Facts. We relate the facts as they appear in the pleadings, memoranda, affidavits, and depositions before the Superior
Court judge. The defendants served as the Girardi family's legal counsel between 1976 and 1986. Robert Gabriel, who had been a selectman and town counsel for Northborough, handled all of Girardi's real estate matters in the Marlborough and Northborough areas. With Robert Gabriel's encouragement, Girardi purchased undeveloped tracts of land in Marlborough, Northborough, and Hubbardston. A successful real estate developer, he believed that the defendants' familiarity with local real estate practices and government would enable them to secure the necessary approvals for his subdivision plans. Girardi adhered to conservative business practices, using previously generated profits to develop real estate without incurring debt.
After developing a life-threatening illness in 1986, Girardi had the defendants prepare an estate plan that included a pour-over will and trust which left his approximately $3,000,000 estate to the Venanzio Girardi Family Trust. His wife and three children, one of whom was a minor, were beneficiaries. Annunziata Girardi was named as executrix, and she and Richard and Robert Gabriel were named as trustees. Mrs. Girardi had no business experience and a limited education and understanding of the English language. Girardi signed the will and trust on July 23, 1986, but the will was never witnessed and the trust never signed by the trustees.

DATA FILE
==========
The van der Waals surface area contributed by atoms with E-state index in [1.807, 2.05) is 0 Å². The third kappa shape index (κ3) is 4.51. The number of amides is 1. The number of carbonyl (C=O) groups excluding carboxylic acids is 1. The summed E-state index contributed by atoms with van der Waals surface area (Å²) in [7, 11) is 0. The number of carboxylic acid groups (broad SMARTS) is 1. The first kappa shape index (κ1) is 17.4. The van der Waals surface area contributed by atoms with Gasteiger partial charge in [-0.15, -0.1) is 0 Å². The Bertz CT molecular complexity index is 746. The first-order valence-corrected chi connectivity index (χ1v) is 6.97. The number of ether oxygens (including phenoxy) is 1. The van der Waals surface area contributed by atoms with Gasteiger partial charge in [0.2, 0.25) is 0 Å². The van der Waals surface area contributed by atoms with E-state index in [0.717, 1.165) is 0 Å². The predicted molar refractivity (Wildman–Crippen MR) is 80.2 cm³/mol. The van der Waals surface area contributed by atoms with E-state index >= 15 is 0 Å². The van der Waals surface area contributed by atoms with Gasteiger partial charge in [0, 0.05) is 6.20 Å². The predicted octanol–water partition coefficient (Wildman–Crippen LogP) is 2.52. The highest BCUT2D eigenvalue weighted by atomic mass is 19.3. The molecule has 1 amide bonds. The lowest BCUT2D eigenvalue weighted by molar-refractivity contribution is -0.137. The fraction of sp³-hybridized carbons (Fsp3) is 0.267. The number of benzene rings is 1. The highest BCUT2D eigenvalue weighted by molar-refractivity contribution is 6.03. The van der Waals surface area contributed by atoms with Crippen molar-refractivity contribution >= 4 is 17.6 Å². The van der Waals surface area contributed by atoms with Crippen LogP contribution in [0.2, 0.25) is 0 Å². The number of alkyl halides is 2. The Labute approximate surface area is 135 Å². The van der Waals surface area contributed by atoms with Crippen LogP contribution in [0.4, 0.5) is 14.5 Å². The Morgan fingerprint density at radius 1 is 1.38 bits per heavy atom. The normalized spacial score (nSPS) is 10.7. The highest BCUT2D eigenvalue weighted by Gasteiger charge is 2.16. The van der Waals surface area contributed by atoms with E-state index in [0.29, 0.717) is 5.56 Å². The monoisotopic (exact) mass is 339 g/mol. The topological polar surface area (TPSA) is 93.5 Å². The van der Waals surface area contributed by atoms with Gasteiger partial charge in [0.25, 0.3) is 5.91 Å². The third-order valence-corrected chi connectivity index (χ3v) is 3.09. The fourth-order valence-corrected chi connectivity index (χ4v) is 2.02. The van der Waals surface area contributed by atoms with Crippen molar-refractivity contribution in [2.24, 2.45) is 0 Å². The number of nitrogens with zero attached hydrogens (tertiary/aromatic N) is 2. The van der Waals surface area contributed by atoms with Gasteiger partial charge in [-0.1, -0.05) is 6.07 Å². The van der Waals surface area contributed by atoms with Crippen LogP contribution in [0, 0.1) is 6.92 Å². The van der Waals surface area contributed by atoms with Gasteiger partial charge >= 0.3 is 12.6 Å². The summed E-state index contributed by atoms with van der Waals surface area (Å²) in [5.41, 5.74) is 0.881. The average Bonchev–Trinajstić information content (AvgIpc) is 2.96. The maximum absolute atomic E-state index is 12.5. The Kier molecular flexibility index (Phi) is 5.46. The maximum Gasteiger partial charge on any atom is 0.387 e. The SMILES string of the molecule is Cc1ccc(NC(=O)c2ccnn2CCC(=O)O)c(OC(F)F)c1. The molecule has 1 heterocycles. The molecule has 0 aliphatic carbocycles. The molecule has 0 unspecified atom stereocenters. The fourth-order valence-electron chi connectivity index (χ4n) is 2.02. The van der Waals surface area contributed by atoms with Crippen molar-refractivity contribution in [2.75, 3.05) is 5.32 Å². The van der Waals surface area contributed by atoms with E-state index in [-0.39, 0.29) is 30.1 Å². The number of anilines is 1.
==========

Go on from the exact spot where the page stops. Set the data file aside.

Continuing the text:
The defendants discovered their error when they called Mrs. Girardi and the three children into their office for a reading of the will shortly after Girardi's death in February, 1987. They informed the plaintiff of their mistake and told her that they might be sued as a result. Within a short time, the plaintiff hired the law firm of Weiss, Angoff, Coltin, Koski & Wolf, P.C. (Weiss, Angoff) to oversee the administration of the estate. [Note 5]
Three months later, while vacationing in Barbados, Mrs. Girardi met Atlanta businessman Charles Andrews. After a whirlwind romance, she invited Andrews to live with her and
to assist her in managing her husband's estate. They were married in May, 1988.
Andrews became dissatisfied with Weiss, Angoff's progress, and in the fall of 1987 he advised the plaintiff to switch law firms to Choate, Hall & Stewart (Choate, Hall). That November, Choate, Hall indicated that the estate needed $900,000 to pay debts and expenses. Since the assets consisted primarily of real estate, the estate did not have sufficient funds available to pay its bills. [Note 6]
Andrews and Choate, Hall developed a business plan with the goal of obtaining subdivision approvals for the real estate in Marlborough, Northborough, and Hubbardston, and then selling it. There were a number of interested buyers, some of whom required that various permits and approvals be secured. Choate, Hall recommended that a business manager superintend the plan, and Andrews convinced the family to hire him at a salary of $500,000, payable in stages.